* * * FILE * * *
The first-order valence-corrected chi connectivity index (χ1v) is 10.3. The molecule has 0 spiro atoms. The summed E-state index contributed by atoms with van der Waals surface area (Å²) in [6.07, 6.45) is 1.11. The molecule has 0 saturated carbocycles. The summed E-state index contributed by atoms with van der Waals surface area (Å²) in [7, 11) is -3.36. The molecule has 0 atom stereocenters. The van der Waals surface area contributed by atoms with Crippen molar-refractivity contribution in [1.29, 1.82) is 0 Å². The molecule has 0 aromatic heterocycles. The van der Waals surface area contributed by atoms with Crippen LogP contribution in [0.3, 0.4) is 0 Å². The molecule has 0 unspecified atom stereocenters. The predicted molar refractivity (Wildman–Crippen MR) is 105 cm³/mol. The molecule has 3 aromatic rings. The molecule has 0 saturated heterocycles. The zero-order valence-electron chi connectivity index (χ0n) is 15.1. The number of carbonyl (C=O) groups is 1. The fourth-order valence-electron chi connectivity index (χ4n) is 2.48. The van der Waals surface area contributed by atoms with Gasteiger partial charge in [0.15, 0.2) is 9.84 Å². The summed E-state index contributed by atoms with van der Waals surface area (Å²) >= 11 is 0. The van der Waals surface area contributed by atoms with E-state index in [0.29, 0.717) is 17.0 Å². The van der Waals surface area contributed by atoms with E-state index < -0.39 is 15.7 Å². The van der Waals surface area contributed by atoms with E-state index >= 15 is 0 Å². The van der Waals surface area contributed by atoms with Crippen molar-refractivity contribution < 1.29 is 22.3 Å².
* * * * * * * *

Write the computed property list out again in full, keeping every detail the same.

The first-order valence-corrected chi connectivity index (χ1v) is 10.3. The molecule has 0 spiro atoms. The summed E-state index contributed by atoms with van der Waals surface area (Å²) in [6.07, 6.45) is 1.11. The molecule has 0 saturated carbocycles. The summed E-state index contributed by atoms with van der Waals surface area (Å²) in [7, 11) is -3.36. The molecule has 0 atom stereocenters. The van der Waals surface area contributed by atoms with Crippen molar-refractivity contribution in [1.29, 1.82) is 0 Å². The molecule has 0 aromatic heterocycles. The van der Waals surface area contributed by atoms with Crippen LogP contribution in [0.3, 0.4) is 0 Å². The molecule has 0 unspecified atom stereocenters. The predicted molar refractivity (Wildman–Crippen MR) is 105 cm³/mol. The molecule has 3 aromatic rings. The molecule has 0 saturated heterocycles. The zero-order valence-electron chi connectivity index (χ0n) is 15.1. The number of carbonyl (C=O) groups is 1. The fourth-order valence-electron chi connectivity index (χ4n) is 2.48. The van der Waals surface area contributed by atoms with Gasteiger partial charge in [0.15, 0.2) is 9.84 Å². The summed E-state index contributed by atoms with van der Waals surface area (Å²) >= 11 is 0. The van der Waals surface area contributed by atoms with E-state index in [0.29, 0.717) is 17.0 Å². The van der Waals surface area contributed by atoms with E-state index < -0.39 is 15.7 Å². The van der Waals surface area contributed by atoms with E-state index >= 15 is 0 Å². The van der Waals surface area contributed by atoms with Crippen molar-refractivity contribution < 1.29 is 22.3 Å².